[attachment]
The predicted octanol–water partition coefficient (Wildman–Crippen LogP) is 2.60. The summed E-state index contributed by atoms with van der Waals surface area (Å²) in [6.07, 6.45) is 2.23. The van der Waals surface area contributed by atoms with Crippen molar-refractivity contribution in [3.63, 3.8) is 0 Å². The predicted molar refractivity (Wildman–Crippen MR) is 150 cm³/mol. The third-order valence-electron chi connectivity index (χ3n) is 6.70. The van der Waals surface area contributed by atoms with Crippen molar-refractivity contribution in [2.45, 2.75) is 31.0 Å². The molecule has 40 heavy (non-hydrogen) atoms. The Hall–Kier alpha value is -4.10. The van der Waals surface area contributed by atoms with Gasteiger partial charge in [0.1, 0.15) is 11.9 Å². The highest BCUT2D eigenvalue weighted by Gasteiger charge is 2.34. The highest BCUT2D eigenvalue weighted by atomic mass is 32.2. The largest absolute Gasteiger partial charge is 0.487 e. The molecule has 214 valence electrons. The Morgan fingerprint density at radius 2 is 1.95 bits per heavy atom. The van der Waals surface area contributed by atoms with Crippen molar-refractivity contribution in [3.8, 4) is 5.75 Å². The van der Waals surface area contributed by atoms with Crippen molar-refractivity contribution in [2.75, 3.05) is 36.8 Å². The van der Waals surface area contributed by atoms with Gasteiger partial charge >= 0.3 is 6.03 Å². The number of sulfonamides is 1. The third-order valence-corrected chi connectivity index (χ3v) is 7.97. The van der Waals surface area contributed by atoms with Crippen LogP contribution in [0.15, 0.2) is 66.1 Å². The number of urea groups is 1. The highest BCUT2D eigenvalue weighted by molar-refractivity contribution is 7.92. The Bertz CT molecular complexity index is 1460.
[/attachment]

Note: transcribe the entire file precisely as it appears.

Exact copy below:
The predicted octanol–water partition coefficient (Wildman–Crippen LogP) is 2.60. The summed E-state index contributed by atoms with van der Waals surface area (Å²) in [6.07, 6.45) is 2.23. The van der Waals surface area contributed by atoms with Crippen molar-refractivity contribution in [3.63, 3.8) is 0 Å². The predicted molar refractivity (Wildman–Crippen MR) is 150 cm³/mol. The third-order valence-electron chi connectivity index (χ3n) is 6.70. The van der Waals surface area contributed by atoms with Crippen molar-refractivity contribution in [2.45, 2.75) is 31.0 Å². The molecule has 40 heavy (non-hydrogen) atoms. The Hall–Kier alpha value is -4.10. The van der Waals surface area contributed by atoms with Gasteiger partial charge in [0.1, 0.15) is 11.9 Å². The highest BCUT2D eigenvalue weighted by Gasteiger charge is 2.34. The highest BCUT2D eigenvalue weighted by atomic mass is 32.2. The largest absolute Gasteiger partial charge is 0.487 e. The molecule has 214 valence electrons. The Morgan fingerprint density at radius 2 is 1.95 bits per heavy atom. The van der Waals surface area contributed by atoms with Crippen molar-refractivity contribution in [3.8, 4) is 5.75 Å². The van der Waals surface area contributed by atoms with Crippen molar-refractivity contribution in [2.75, 3.05) is 36.8 Å². The van der Waals surface area contributed by atoms with Gasteiger partial charge >= 0.3 is 6.03 Å². The number of sulfonamides is 1. The third-order valence-corrected chi connectivity index (χ3v) is 7.97. The van der Waals surface area contributed by atoms with Crippen LogP contribution in [0.15, 0.2) is 66.1 Å². The number of urea groups is 1. The highest BCUT2D eigenvalue weighted by molar-refractivity contribution is 7.92. The Bertz CT molecular complexity index is 1460.